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Resume Formats – Not All Are Equal Opportunity

A resume is a powerful sales document – meant to sell your qualifications as a job applicant, with an end goal of obtaining an interview. This condensed written record of your past has the power to make or break the success of your job search. But it could be the most daunting document you will ever struggle to put together.

These days, with the job market so tight, choosing the right format is more important than ever. Perhaps you are battling the odds already with some type of “population” factor, such as your age (too young or too old), you are an immigrant, ex-military, or homeless. Or maybe your Work History or Education isn’t blazingly impressive. Do not despair, any factor can be minimized. How? It all comes down to choosing the right Format for your circumstances-knowing what to emphasize and in which part of the resume to emphasize it.

Three Types of Resume Formats – You Choose

1. Chronological – the most commonly used design. It puts emphasis on your work history and your advancement within a single career path. It works well if you have a pretty steady job history, want to emphasize your career development, and are currently seeking a similar job. But it may not work as well for you if there are gaps in your work history.

With the Chronological, list the companies/positions held from most recent and work backward. Because the emphasis is put on your work history, your education, awards, certifications, etc., will follow in the second half of the resume.

2. Functional – used when your work record is spotty, with gaps between employment, or if your past experience is irrelevant to the position you are now seeking. In lieu of focusing on your work history, this format focuses more on the skills you have acquired over time, personal and professional, your qualifications, accomplishments and education. This design is also good if you are planning a career change. If you are going to use the Functional format, make sure to write a good strong Headline/Objective.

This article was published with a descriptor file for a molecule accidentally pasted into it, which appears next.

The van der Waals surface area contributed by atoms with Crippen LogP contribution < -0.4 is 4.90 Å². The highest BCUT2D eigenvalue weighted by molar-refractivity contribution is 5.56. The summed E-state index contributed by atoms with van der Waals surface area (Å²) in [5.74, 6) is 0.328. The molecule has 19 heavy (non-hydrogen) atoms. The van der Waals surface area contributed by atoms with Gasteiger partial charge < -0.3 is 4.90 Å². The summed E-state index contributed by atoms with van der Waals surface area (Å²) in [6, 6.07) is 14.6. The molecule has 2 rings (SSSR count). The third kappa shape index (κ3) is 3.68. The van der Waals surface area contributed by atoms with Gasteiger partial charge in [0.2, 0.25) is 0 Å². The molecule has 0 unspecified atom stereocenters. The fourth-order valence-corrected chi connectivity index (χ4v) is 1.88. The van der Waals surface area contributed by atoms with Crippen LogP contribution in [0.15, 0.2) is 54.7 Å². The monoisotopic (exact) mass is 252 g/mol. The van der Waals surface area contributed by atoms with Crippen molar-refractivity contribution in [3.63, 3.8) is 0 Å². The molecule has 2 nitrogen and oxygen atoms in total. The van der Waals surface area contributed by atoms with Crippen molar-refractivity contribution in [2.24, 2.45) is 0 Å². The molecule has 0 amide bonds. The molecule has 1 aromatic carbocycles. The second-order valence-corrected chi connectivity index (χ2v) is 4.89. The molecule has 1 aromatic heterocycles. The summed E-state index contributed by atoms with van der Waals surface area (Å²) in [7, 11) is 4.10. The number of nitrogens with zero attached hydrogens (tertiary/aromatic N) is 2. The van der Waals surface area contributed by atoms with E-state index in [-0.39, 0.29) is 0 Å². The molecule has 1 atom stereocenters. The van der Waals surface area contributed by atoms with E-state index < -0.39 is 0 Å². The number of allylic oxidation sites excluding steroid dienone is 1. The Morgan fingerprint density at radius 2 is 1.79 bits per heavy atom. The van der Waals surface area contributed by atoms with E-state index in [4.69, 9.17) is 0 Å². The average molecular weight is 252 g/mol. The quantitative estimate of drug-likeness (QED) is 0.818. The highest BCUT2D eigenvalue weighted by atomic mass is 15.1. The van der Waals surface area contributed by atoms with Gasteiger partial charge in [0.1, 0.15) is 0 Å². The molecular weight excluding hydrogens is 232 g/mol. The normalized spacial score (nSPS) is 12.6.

3. Combination – combines the strengths of the above two. This format is useful when you are trying to impress a particular employer, because it not only showcases the skills you have acquired and how that can benefit your new employer, but also your steadiness and stability as an employee.

Remember – you have but one chance to make a first impression. Whether you are a student with a limited work history, or an executive who has amassed twenty-five years of experience in one field, knowing which resume format is best for you can make all the difference in your job search. Self-confidence cannot be over-stated. As the essayist Samuel Johnson once said, “Confidence is the first requisite to great undertakings.”

Did you know that you only have 10 to 15 seconds to make a first impression? What if within that crucial 15 seconds, an important hiring agent still had no clue who you were or what you could contribute to their company? Resume writer Susie Schade-Brewer thinks more than fill-in-the-blank resume templates are required in this tough job market. Since 1999, she has been creating individualized resumes, taking pride in customizing the format to fit each client, and carefully phrasing each line to catch their hiring agent’s eye.

Visit her website now to take advantage of her gift – a FREE Resume Critique. She will be happy to make suggestions to improve your resume’s effectiveness and boost your self-confidence for your job search. Many more helpful resume tips can be found at her website, http://www.TPWWritingServices.com.

Copyright (c) Susie Schade-Brewer www.TPWWritingServices.com

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